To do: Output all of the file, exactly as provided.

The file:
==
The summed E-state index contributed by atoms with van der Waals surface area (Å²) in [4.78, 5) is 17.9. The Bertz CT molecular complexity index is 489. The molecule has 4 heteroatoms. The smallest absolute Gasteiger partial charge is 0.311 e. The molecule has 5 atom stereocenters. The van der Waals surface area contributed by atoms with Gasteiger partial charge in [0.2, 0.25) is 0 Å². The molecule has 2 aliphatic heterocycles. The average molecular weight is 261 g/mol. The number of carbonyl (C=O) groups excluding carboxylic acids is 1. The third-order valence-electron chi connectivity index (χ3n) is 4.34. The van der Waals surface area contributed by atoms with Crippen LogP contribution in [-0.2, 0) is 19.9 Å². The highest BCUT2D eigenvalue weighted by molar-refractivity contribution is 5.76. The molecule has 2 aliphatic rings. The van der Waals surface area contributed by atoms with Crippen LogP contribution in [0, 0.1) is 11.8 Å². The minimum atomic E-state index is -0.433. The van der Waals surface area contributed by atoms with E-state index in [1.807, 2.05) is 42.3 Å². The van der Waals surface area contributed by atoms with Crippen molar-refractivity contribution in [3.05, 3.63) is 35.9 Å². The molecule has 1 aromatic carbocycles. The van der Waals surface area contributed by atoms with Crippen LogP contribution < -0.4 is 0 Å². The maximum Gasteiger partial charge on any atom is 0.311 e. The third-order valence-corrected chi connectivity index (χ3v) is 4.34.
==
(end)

The summed E-state index contributed by atoms with van der Waals surface area (Å²) in [4.78, 5) is 17.9. The Bertz CT molecular complexity index is 489. The molecule has 4 heteroatoms. The smallest absolute Gasteiger partial charge is 0.311 e. The molecule has 5 atom stereocenters. The van der Waals surface area contributed by atoms with Gasteiger partial charge in [0.2, 0.25) is 0 Å². The molecule has 2 aliphatic heterocycles. The average molecular weight is 261 g/mol. The number of carbonyl (C=O) groups excluding carboxylic acids is 1. The third-order valence-electron chi connectivity index (χ3n) is 4.34. The van der Waals surface area contributed by atoms with Crippen LogP contribution in [-0.2, 0) is 19.9 Å². The highest BCUT2D eigenvalue weighted by molar-refractivity contribution is 5.76. The molecule has 2 aliphatic rings. The van der Waals surface area contributed by atoms with Crippen LogP contribution in [0, 0.1) is 11.8 Å². The minimum atomic E-state index is -0.433. The van der Waals surface area contributed by atoms with E-state index in [1.807, 2.05) is 42.3 Å². The van der Waals surface area contributed by atoms with Crippen molar-refractivity contribution in [3.05, 3.63) is 35.9 Å². The molecule has 1 aromatic carbocycles. The van der Waals surface area contributed by atoms with Crippen LogP contribution < -0.4 is 0 Å². The maximum Gasteiger partial charge on any atom is 0.311 e. The third-order valence-corrected chi connectivity index (χ3v) is 4.34.